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Cantrell argues experience in bid for Magistrate Court

7th October 2013   ·   0 Comments

By Christopher Tidmore
Contributing Writer

Each of the candidates running to replace Gerald Hansen in the October 19th election cites experience as a reason to vote for him for Magistrate Court, but Harry Cantrell goes further. He boasts of a longest tenure before that bench as his unique qualification. “My 14 years of experience as Criminal Court Magistrate Commissioner, in a part-time capacity, uniquely qualifies me for this position, and I seek the opportunity to serve in a full-time capacity as Criminal Court Magistrate Judge.”

“The Magistrate Judge is responsible for setting bonds, approving arrest and search warrants, conducting misdemeanor trials and preliminary hearings, conducting out of state warrant hearings, and imposing penalties on probation violators,” Cantrell continued. “Serving as Magi­strate Judge will allow me to serve and protect the community by keeping dangerous criminals off the streets, while at the same time providing help to those who can avoid criminal activity in the future by referring them to appropriate programs.”



Cantrell runs on three principal three campaign planks. “I will enhance the therapeutic programs of the court that allow offenders to participate in treatment programs in lieu of incarceration or as part of probation, such as Substance A­buse Court, Domestic Vio­lence Court and Mental Health Court. I will provide more program opportunities for non-violent first offenders to keep them from coming before the court a second time, and expand gun buy-back and other crime prevention programs. [And,] I will insure that decisions of the Magistrate Court provide the correct balance of what is fair to the defendant while protecting the community.”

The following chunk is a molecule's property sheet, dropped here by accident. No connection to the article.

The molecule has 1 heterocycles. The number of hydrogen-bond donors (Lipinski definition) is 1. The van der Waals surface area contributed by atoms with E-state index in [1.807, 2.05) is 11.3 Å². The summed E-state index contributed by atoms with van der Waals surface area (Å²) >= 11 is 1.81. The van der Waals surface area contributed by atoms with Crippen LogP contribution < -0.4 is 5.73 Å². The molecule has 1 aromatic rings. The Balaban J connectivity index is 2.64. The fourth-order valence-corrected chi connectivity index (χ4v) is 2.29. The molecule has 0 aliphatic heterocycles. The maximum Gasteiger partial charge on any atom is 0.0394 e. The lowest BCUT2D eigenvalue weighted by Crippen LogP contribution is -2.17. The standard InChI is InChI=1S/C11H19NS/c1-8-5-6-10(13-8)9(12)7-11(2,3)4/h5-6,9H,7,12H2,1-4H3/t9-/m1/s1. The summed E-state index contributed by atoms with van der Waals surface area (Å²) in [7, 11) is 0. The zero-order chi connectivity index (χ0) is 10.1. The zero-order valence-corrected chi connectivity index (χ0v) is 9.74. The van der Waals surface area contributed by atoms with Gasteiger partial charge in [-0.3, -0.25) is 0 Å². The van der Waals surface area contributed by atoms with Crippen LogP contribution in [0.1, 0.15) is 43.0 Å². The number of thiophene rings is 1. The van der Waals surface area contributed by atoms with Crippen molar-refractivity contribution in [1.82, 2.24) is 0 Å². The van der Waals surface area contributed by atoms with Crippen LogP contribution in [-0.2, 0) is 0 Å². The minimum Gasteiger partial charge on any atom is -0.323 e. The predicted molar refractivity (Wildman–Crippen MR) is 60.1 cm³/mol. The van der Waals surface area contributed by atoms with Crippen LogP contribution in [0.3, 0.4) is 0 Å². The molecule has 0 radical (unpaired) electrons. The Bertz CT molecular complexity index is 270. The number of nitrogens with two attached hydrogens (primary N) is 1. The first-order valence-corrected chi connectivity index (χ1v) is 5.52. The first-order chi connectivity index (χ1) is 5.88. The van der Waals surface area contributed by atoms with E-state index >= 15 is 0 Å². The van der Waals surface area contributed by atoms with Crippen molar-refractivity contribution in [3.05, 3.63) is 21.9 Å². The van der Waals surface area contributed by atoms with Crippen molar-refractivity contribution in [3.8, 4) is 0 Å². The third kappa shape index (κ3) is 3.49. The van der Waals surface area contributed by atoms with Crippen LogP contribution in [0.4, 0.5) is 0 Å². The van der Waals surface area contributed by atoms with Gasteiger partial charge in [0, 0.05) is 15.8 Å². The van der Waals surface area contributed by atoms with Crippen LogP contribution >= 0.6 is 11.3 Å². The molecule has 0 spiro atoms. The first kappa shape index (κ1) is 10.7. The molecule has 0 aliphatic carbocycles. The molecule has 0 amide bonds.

He sees the biggest problem at Magistrate Court right now as it “does not have enough resources to provide Therapeutic Court services for those who need help with substance abuse, mental health and other problems.

“Expanded therapeutic programs would prevent more people from committing acts that will bring them before the court again,” Cantrell added. He also agreed with the CDC judges that there needs to be a new courthouse, but the Magistrate candidate refused to get in the middle of the battle over whether to move City Hall and the CDC to Big Charity Hospital. “There is definitely a need to improve and modernize the court facilities,” he said. “However, I believe that the Civil District Court Judges best understand the needs for their courtrooms and I would defer to their opinions about whether or not Charity Hospital would meet their requirements.”

As to whether a candidate for Judge should have to practice at least 12 years, and whether Cantrell would support legislative action to that end, he stated, “Before supporting a change to the current 6 years of experience required, I want to see data that shows a correlation between additional years of experience and better judicial decisions.”

He also declared that “the current retirement age should remain in place” for Judges, despite some candidates for the bench calling for its abolition.

Concluding, Harry Cantrell observed, “My parents instilled in me the moral values to always do what is right, and that everyone deserves to be treated fairly and with respect. Those values motivated me to become an attorney and to help people receive fair representation in court. The privilege to serve as Criminal Court Magistrate Judge will allow me to have a greater impact in insuring the rights of the accused while serving and protecting the community.”

Early voting for the October 19 election begins this Satur­day.

This article originally published in the October 7, 2013 print edition of The Louisiana Weekly newspaper.

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